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Triad Contacts

Berkshire County Sheriff’s Office

467 Cheshire Road
Pittsfield, MA, 01201
Triad Contact: Dale Newberry, Assistant Deputy Superintendent
(413) 443-7220 ext. 1402
Email: dale.newberry@sdb.state.ma.us


Berkshire District Attorney’s Office
Contact: Mary Shogry-Hayer
7 North Street
Pittsfield, MA, 01201
Phone: 413-443-5951
Fax: 413-499-6349
Email: mary.shogry-hayer@state.ma.us

National Association of Triads, Inc.
1450 Duke Street
Alexandria, Virginia, 22314
Phone: 703-836-7837
Fax: 703-519-8567
Email: triad@sheriffs.org
Web site: www.nationaltriad.org


Berkshire Triad Berkshire Triad Meeting Dates

Dalton

Third Wednesday each month
Dalton Senior Center
40 Field St. Extension, 1:00 p.m.

Alford/Great Barrington/Egremont
Second Wednesday each month
Claire Teague Senior Center
909 Main St., Gt. Barrington, 2:00 p.m.

Lenox
Second Monday each odd-numbered month
Community Center
65 Walker Street, 10:00 a.m.

North Adams
Fourth Wednesday each month
American Legion Post
91 American Legion Drive, 12:00 p.m.

Pittsfield
First Tuesday each month
Froio Senior Center
330 North Street, 9:30 a.m.

Tyringham
Meets quarterly-second Tuesday of the month
Union Church
11:30 a.m.




What is Triad?

Triad is a community policing initiative involving seniors, law enforcement and service providers to increase safety through education and crime prevention. It’s goals are:

- to reduce criminal activity which targets older Americans

- to alleviate seniors’ fear of becoming a victim, build confidence and improve the quality of life.

- to enhance delivery of law enforcement services to older persons.

The S.A.L.T. Council
(Seniors and Law Enforcement Together)

Triad on the community level is implemented
by a S.A.L.T. Council which may include:

- Seniors

- Police, Sheriff and the District Attorney

- Council on Aging director

- Protective services personnel

- Representatives of other community and civic
groups.

The S.A.L.T. Council determines the needs of the community’s senior population as they relate to crime prevention and safety awareness, and coordinates activities to meet those needs.



What Do Triads Do?

Empower
— Give seniors leadership on the S.A.L.T. Council to determine its direction.

Educate — Gather information on criminal activity and sponsor crime prevention workshops and other programs; provide social service resources.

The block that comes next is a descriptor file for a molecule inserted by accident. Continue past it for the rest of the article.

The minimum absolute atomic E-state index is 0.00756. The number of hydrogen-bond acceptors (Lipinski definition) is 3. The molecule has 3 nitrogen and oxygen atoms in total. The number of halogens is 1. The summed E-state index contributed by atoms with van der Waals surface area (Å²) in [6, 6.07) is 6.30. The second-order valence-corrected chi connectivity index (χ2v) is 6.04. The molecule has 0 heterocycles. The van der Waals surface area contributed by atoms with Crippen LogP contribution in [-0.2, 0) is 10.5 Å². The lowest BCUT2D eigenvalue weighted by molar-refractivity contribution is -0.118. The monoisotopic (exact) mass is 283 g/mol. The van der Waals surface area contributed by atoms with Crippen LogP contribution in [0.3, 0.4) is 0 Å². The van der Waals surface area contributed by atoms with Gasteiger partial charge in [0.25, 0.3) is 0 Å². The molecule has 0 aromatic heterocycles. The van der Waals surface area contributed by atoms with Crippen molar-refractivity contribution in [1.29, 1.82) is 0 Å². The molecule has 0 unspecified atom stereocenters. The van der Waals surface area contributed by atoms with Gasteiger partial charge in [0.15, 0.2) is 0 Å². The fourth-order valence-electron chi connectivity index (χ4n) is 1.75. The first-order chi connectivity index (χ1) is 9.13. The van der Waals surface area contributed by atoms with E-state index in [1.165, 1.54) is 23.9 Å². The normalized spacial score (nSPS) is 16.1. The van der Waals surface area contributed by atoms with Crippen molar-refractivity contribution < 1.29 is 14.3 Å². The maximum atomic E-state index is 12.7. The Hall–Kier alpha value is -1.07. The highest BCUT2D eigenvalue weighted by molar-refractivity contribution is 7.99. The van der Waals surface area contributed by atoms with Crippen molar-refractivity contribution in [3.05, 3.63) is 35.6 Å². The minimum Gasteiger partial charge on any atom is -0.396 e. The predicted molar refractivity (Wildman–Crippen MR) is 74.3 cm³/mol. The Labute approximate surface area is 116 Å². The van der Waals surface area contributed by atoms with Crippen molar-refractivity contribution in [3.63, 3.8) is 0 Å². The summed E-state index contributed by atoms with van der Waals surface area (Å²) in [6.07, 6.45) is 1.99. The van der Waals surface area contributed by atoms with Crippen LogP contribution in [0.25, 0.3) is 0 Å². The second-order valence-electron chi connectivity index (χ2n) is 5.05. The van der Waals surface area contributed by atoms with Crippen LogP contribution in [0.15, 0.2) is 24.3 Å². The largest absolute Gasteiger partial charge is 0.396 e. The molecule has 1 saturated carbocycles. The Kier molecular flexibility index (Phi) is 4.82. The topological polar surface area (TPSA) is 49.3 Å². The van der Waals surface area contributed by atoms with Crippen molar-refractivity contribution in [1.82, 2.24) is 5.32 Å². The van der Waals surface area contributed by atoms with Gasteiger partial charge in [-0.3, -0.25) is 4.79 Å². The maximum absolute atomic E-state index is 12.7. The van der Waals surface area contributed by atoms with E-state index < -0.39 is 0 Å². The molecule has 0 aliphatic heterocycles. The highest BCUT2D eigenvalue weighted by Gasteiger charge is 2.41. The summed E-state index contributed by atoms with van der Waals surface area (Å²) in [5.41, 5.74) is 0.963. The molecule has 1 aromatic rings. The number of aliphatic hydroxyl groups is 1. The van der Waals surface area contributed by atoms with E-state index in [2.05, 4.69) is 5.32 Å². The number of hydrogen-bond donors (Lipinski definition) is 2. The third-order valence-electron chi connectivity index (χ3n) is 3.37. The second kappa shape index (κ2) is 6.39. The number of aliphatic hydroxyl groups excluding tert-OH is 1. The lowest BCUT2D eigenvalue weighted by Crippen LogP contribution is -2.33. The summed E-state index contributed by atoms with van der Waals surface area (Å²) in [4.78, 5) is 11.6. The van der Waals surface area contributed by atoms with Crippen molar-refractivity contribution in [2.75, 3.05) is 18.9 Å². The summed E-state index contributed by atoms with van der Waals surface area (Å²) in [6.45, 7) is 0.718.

Communicate — Provide a forum for law enforcement and the community to share needs and concerns — and develop solutions.

Forge Links — Unite seniors, law enforcement and senior service agencies to identify problem areas for seniors in Berkshire County and develop community-wide solutions.

What Can Result?

Seniors can gain from regular contact with law enforcement agencies, direct involvement with crime prevention strategies and awareness of available services.

Law Enforcement gains from more contact with seniors, better awareness of seniors’ crime-related fears, more understanding of the human service field and increased respect for the agencies by members of the community.

Human Service Providers gain from improved distribution of services, more cooperation with other providers and better understanding of law enforcement and the challenges it faces.

Why Triad?

Older Americans are the most rapidly growing segment of our population. One in every eight Americans is already 65 or older, a total of more than 33 million senior citizens. This increased life expectancy has created new issues and problems for the criminal justice system as most communities experience a dramatic increase in the number of older persons.

Triad assesses the needs of each community separately. A community may have serious crime problems, which will lead Triad to focus on crime prevention and victim assistance.

In another community, where senior citizens are not targets of crimes, Triad may concentrate on reassurance programs, law enforcement training or involving volunteers within the law enforcement agencies.